When I was fourteen I fell in love, and fell hard. I was sitting with my parents and my sister in the orchestra of the National Theater in downtown D.C. when a slow, slinky trumpet sounded from the stage. The curtain rose and a muscle-y male dancer appeared, seeming to swim upward through a pooled spotlight. By the time the overture began and the mesh and fishnet clad ensemble of Chicago had poured themselves out onto the stage, my seven years of dance training seemed foolish and somehow futile. I got a sudden, stabbing pain in my temples and understood what it meant to want something so badly it hurt. From that moment on, I never had to question who I was or wanted to be: I was a dancer, and I wanted to be in a Broadway show.

By the time I moved to New York, Chicago had been running on Broadway for nearly a decade, and the conventional wisdom among the chorus boys and chorines was that unless you were over forty and exuded a general underworld smarminess, it was pointless to even audition for the show. Still, at the time, I was going to any audition posted on the Actor’s Equity website, and even though my puppy love for Chicago now seemed about as likely to be consummated as my childhood crush on Paula Abdul, when a Chicago call came up, I tried to look older and smarmier, and went to the audition.

I wore black sweatpants and a red, tight-fitting T-shirt that had once been part of my younger brother’s Little League uniform. Packed into a small dance studio alongside forty other guys, I learned the Fosse-ish choreography from the associate choreographer and the dance captain, then danced in a group of three, then was cut before I could sing my sixteen bars of music.

I was auditioning for Broadway shows and regional theater gigs four or five times a week at that point, but each job I didn’t get seemed to fuel a nagging fear that I had chosen the wrong profession. I should be starring in a TV series, I thought, though I never actually sought on-camera classes or auditions; I should be writing the next great American play, a voice (that sounded a lot like my mother) kept repeating in my head, though whenever I sat down at my computer, I’d give up after typing “Act I,” close my laptop, and head to the gym instead. All I knew how to be was a dancer, and trying to figure out how to be something else seemed like altering the prominent schnoz on my face; that is, it would be possible, but painful, and could potentially render me unrecognizable to my family, my friends, and, most of all, to myself.

So I kept on going to chorus calls. Attending a male dancer audition in New York was more or less indistinguishable from going to a gay bar in New York, except that at an audition the lights were on and it was ten in the morning. The boys at Splash and Barracuda at night were the same boys I saw at the audition studios during the day. At a bar, however, the objectives those boys were aggressively pursuing were vodka sodas or blowjobs, while at these auditions the objective was, invariably, to book a Broadway show.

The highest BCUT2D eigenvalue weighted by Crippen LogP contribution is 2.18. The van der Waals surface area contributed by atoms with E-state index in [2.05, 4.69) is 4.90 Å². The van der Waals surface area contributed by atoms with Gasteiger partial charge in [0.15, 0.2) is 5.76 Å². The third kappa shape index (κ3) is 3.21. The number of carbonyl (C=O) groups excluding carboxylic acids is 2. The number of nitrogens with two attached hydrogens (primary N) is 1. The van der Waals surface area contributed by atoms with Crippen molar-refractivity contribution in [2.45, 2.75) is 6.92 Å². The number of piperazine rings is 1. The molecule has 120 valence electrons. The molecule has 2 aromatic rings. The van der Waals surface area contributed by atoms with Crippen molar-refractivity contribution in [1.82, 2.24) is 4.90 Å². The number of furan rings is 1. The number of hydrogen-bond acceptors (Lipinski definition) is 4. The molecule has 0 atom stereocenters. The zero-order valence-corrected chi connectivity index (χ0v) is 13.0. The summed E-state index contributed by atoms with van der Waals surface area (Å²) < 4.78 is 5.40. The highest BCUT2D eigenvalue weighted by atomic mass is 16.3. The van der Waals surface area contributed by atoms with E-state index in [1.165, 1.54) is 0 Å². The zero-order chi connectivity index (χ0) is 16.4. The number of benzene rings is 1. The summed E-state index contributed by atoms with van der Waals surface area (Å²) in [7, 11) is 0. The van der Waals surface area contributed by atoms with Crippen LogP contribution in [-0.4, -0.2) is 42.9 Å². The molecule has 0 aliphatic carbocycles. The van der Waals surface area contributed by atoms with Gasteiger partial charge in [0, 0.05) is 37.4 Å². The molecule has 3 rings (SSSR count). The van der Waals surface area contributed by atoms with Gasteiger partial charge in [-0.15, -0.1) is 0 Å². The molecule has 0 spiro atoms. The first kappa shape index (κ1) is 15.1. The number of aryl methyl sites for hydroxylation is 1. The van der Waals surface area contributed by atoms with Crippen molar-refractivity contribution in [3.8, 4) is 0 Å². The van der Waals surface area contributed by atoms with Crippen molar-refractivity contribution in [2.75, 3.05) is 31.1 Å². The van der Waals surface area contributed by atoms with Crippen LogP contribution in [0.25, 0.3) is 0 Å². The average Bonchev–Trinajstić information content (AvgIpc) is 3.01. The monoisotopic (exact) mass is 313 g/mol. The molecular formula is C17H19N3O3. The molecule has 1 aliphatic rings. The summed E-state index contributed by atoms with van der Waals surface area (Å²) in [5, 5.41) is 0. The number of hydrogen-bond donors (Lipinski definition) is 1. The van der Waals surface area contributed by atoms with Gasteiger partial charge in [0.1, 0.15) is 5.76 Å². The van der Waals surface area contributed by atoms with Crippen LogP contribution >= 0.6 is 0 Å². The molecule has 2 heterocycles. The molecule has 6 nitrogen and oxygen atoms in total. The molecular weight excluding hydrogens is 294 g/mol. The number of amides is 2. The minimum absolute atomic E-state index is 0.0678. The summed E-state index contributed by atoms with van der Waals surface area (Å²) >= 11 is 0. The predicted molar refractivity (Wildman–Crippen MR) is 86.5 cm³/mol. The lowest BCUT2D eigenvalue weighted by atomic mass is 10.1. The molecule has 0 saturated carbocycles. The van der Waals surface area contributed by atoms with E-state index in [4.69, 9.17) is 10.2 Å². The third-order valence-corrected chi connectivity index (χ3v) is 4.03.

If the audition that day was for Hairspray, we would all be ready to dance the pony and the mashed potato, all fully believing we were perfect to play clean-cut teenagers from Baltimore. If the audition was for Wicked, we’d all adopt bad attitudes and a scowl, each sure that we’d be a better flying monkey than the next guy. No matter what we were auditioning for, we would all try to look hardworking but not over-eager, devastatingly handsome but effortlessly so, seasoned but not past our prime.

If I wasn’t asked to sing after the hour of learning the dance combination, I’d try to convince myself it didn’t matter. I’d go to the gym or to lunch with friends, discussing how Broadway was really not what it used to be, how all the new shows were crappy, how we didn’t want to be in just any Broadway show, we wanted to be in something great. But we knew even as we were saying it that we’d take whatever we could get.

At some point, I became ever so slightly panicked. I was only 24, but I knew that a dancer’s best years were almost behind me—this was not hyperbole, just fact—and I was becoming increasingly aware that New York was a city for either the very rich or the very young, and I seemed to be tumbling further away from both those qualities without much grace, and at a breakneck speed.

While I was dancing sixteen shows a week under fifty-five pounds of foam and fur as a Russian Bear in The Radio City Christmas Spectacular, my best friend, Ryan, booked his first Broadway show. Ryan was a tall, athletic charmer I had grown up dancing with in Maryland. We had spent years performing together in a youth ensemble where our costumes always included sequins and our repertoire infallibly concluded with a patriotic medley of songs by George M. Cohan. I was two years older than Ryan, and, in high school, I had always been the better dancer, and therefore had always been the one he had looked up to. But when Ryan booked Movin’ Out on Broadway, there was suddenly a glitch in our dynamic. I was supposed to book the Broadway show first. I had been in New York a full year, and Ryan was still a junior in college. I bought a copy of The Secret and started frantically highlighting key passages.